What Drives Us to Eat? - Influence of Hunger & Appetite

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  1. 0:01 Appetite & Hunger
  2. 1:18 The Physiology of Appetite
  3. 2:14 Hormones & Appetite
  4. 3:46 The Nervous System & Appetite
  5. 4:44 External Cues & Appetite
  6. 5:26 Lesson Summary
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Taught by

Rebecca Gillaspy

Dr. Gillaspy has taught health science at University of Phoenix and Ashford University and has a degree from Palmer College of Chiropractic.

Appetite and hunger involve the interaction of your brain and hormones, and they are further influenced by external cues. Learn about the role the hypothalamus, vagus nerve, leptin, ghrelin and neuropeptide Y play in driving your desire to eat.

Appetite and Hunger

Appetite, or your desire for food, is a constant in life. This is a good thing because food provides the body with nutrients needed to keep you going throughout your day. You literally eat to live, yet having too much desire to eat can make you feel as if you are living to eat and lead to unwanted pounds and health problems. All of us have been drawn in by the tempting smell of fresh baked cookies straight out of the oven, yet the true driving force behind what makes you want to eat is a fairly complex interaction between your body and your brain.

You take notice to your appetite when you experience hunger, which is the uncomfortable feeling caused by a need for food. We have all experienced hunger; it only takes a few hours of not eating to trigger the sensation. This sensation is called hunger pangs, which is the discomfort felt in the abdominal region associated with contractions of the empty stomach.

Appetite and hunger are sometimes used interchangeably, yet they are not the same thing. You can have an appetite without being hungry. If you ever wanted to eat a piece of chocolate cake after a big meal, even though your body didn't need the calories, then you know what I am talking about.

The Physiology of Appetite

To best understand what stimulates appetite and hunger, it is good to build our basic understanding of how the body handles and stores nutrients. The body's main source of fuel is glucose, followed by fatty acids or lipids. When you eat carbohydrates and fats, these fuels are absorbed into your bloodstream to be used immediately for energy or to be stored in body cells for later use. When your body's storehouse of nutrients is depleted, appetite and hunger are initiated.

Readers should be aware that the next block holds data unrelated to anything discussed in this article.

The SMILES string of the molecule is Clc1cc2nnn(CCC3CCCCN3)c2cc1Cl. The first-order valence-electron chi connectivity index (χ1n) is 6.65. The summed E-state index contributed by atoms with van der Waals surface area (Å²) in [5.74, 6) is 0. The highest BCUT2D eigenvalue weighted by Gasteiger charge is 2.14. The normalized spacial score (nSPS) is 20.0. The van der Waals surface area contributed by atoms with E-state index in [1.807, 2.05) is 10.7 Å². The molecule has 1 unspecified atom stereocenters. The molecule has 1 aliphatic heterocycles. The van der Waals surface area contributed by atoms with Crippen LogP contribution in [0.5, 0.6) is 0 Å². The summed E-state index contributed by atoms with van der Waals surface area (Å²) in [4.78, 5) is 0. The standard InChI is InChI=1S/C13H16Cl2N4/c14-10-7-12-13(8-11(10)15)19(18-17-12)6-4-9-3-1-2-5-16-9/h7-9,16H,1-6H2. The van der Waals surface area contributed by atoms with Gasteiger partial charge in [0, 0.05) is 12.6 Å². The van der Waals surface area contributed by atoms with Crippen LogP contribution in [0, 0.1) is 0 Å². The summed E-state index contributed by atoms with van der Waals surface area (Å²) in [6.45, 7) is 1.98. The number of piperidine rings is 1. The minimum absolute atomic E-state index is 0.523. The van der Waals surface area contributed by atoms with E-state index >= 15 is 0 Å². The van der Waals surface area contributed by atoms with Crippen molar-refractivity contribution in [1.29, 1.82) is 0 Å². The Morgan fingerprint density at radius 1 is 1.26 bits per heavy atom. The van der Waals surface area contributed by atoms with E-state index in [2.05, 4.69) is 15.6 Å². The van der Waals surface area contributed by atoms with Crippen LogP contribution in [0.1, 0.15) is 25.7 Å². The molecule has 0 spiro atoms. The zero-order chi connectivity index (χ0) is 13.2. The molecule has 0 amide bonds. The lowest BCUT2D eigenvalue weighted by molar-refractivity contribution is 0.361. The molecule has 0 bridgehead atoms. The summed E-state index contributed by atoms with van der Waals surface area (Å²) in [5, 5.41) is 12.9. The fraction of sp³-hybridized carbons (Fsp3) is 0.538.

Knowing this gives us the big picture, yet at the same time oversimplifies matters. After all, regulating appetite is not as simple as filling your car's gas tank and driving for 200 miles before needing the next fill-up. Instead, appetite and hunger are complex processes that involve the interaction of your brain and hormones, and they are further influenced by your habits, external cues and your emotions.

Hormone and Appetite

Let's start with a look at how hormones influence your desire to eat. Hormones are the emergency responders of the body and are constantly on alert ready to be released or suppressed in order to maintain homeostasis. The digestion and storage of nutrients involves the interplay of many hormones, but when looking at the hunger hormones, we can put most of our focus on just two.

The first is leptin, which is a hormone secreted by your fat cells that acts as an appetite suppressant. Leptin levels peak when you fill up on food. So, when you eat a lot, your appetite goes away. If you ever said, 'I am so full I couldn't eat another bite,' then in that moment, your body was flooded with leptin. It might help you to recall the action of this hormone by remembering that leptin lowers hunger.

Now that you are full, you will probably wait a few hours before eating again, and this brings the second hunger hormone into the game called ghrelin. Ghrelin is a hormone secreted by the stomach that acts as an appetite stimulator. If you ever said, 'I am so hungry that my stomach is growling,' then your body was flooded with ghrelin. So if your stomach is growling, then it is producing ghrelin.

Ghrelin communicates with your brain and triggers the release of an additional hormone called neuropeptide Y, which is a hormone secreted by the hypothalamus that stimulates hunger.

The Nervous System and Appetite

Your hypothalamus is the part of your brain that regulates appetite and hunger. In fact, your hypothalamus stays pretty busy with this function, taking in data from different sources. Tucked up inside your brain, this collection of nervous tissue receives inputs from the vagus nerve, which is actually a cranial nerve that sends signals from the gastrointestinal tract to the brain. The signals are reports on how distended your stomach is - in other words, how full you are. If you stomach is filled up with food, then hunger is suppressed.

The hypothalamus also receives input about the levels of hunger hormones that we discussed earlier and adjusts your appetite accordingly. In addition, the hypothalamus monitors the amount of lipids and sugars in your blood. If you haven't eaten in awhile, these levels begin to drop, and it's time for more fuel, so your hypothalamus releases the hormone neuropeptide Y to drive you to eat.

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